Marc Chagall--Poet with Wings of a Painter
Chagall and Monotypes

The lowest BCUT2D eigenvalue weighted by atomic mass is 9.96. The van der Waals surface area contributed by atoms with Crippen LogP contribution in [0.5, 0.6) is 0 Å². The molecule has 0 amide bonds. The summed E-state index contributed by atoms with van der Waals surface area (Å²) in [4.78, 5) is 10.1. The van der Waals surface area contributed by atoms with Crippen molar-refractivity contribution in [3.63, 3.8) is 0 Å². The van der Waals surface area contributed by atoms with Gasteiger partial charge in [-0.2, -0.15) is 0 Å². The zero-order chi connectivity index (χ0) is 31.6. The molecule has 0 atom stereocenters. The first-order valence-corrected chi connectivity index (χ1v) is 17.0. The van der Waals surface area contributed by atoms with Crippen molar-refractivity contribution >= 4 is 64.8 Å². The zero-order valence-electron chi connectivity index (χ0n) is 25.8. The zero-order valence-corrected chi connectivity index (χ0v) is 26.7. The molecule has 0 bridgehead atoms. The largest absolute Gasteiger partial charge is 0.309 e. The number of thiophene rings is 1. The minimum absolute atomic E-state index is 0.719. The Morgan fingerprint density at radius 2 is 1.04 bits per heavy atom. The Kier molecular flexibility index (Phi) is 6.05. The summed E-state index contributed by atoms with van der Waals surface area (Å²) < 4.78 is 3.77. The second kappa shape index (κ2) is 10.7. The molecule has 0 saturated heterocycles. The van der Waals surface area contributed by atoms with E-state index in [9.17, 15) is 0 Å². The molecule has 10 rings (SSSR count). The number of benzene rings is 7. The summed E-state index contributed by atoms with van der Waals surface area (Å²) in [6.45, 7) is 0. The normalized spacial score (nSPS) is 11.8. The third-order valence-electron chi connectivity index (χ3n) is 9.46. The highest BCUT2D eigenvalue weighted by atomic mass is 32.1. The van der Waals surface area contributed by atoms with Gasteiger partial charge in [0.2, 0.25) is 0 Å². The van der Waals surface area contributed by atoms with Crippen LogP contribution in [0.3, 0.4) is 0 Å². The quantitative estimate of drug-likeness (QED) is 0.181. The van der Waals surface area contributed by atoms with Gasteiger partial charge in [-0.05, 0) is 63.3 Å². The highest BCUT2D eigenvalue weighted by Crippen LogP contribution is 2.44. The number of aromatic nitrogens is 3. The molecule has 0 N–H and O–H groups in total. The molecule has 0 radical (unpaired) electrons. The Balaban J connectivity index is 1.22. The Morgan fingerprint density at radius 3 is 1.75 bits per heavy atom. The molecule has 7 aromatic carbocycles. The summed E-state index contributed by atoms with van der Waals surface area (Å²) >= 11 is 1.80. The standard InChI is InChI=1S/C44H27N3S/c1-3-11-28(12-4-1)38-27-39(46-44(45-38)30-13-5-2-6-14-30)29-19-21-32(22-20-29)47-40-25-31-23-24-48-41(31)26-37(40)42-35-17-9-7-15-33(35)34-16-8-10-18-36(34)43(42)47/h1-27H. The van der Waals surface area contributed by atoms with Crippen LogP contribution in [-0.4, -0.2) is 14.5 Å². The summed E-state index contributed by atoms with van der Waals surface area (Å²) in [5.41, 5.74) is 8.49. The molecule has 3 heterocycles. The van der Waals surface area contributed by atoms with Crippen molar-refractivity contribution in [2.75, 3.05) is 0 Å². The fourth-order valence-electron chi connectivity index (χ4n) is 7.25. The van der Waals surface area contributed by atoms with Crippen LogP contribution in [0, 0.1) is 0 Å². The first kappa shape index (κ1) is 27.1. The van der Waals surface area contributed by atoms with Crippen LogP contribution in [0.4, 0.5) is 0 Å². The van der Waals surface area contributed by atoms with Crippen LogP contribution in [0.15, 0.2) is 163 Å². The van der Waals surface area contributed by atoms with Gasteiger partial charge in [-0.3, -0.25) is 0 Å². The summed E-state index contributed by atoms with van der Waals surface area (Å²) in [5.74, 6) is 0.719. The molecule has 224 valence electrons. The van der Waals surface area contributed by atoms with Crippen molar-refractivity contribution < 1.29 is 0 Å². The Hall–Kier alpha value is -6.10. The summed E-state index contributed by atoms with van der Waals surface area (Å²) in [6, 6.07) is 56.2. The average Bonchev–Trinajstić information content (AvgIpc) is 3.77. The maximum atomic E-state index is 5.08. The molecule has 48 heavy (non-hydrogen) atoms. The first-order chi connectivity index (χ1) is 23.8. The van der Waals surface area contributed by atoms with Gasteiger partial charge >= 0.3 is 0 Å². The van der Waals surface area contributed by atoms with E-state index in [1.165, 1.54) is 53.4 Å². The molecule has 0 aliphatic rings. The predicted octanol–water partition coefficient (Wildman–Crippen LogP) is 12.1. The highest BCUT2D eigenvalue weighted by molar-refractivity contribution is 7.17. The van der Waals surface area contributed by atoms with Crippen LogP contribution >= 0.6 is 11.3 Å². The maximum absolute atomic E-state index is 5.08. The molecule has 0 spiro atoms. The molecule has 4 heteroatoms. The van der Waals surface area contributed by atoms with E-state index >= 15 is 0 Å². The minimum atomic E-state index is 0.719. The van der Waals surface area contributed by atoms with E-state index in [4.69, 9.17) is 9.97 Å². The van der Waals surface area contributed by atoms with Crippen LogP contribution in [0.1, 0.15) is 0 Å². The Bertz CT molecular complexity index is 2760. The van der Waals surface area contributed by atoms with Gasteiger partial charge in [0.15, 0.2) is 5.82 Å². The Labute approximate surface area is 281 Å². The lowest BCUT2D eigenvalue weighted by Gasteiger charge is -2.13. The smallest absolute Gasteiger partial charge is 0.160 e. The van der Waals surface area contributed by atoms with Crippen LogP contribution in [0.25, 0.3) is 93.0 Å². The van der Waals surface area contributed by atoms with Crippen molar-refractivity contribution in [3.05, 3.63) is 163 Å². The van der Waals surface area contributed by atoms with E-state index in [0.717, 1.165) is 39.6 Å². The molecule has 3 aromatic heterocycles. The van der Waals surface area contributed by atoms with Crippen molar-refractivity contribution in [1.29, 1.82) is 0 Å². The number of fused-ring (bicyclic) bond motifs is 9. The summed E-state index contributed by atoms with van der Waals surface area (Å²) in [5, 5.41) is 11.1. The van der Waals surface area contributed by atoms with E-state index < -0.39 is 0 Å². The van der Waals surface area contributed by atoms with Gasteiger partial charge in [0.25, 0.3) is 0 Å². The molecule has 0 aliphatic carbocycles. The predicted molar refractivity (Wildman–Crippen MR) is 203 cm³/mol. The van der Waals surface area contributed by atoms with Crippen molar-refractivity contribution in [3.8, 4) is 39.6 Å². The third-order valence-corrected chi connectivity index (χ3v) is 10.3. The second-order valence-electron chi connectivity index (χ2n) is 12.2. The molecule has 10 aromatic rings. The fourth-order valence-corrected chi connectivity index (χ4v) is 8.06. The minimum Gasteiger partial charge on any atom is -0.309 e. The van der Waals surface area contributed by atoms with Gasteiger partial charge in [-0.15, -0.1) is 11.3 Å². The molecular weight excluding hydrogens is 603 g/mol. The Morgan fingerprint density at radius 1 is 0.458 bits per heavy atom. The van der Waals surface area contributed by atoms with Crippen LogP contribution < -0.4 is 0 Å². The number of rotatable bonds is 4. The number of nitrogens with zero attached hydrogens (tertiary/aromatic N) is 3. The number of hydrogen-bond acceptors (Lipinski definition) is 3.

Between the years 1961 and 1975 Marc Chagall worked intensively with the monotype medium. Since his return to France he had bought a house in Saint-Paul-de-Vence where he installed a small intaglio press in his graphic studio with the help of master printer Jacqques Frélaut. In collaboration with Frélaut and the publisher and project manager Gérald Cramer Chagall produced over three hundred monotypes of exceptional perfection. In 1961 Gérald Cramer introduced Chagall to the monotypes by artists Paul Gaugin and Edouard Degas. The monotype medium appealed to Chagall as it is a combination of painting, drawing and printmaking. Its beauty derives from the spontaneity and experimentation of the so called “printed drawing” process which was favored by many Impressionists and early Modernists. Images are created on a metal or glass plate either by directly drawing and painting onto it or by covering the entire surface with ink and then removing opaque color with a rag or brush creating a subtractive image. Due to the time limitations of the drying ink the artist is compelled to work quickly which is a challenge to his creative intuition and mastery of skills. The image is then transferred onto an absorbent sheet of paper by pressing the two together using a printing press or by hand. The resulting monotype is a mirror image of the original and a unique print. Usually the remaining ink is not sufficient to create a second print so that the plate has to be repainted before another image can be pulled. Subsequent monotypes differ greatly from the first one because variations in repainting and printing are inevitable. They reflect all individual characteristics of the artist’s applications such as gesture, impulse and chance which is what makes monotypes so unique. It is the most "painterly" and immediately rewarding printing technique available for creating works on paper.
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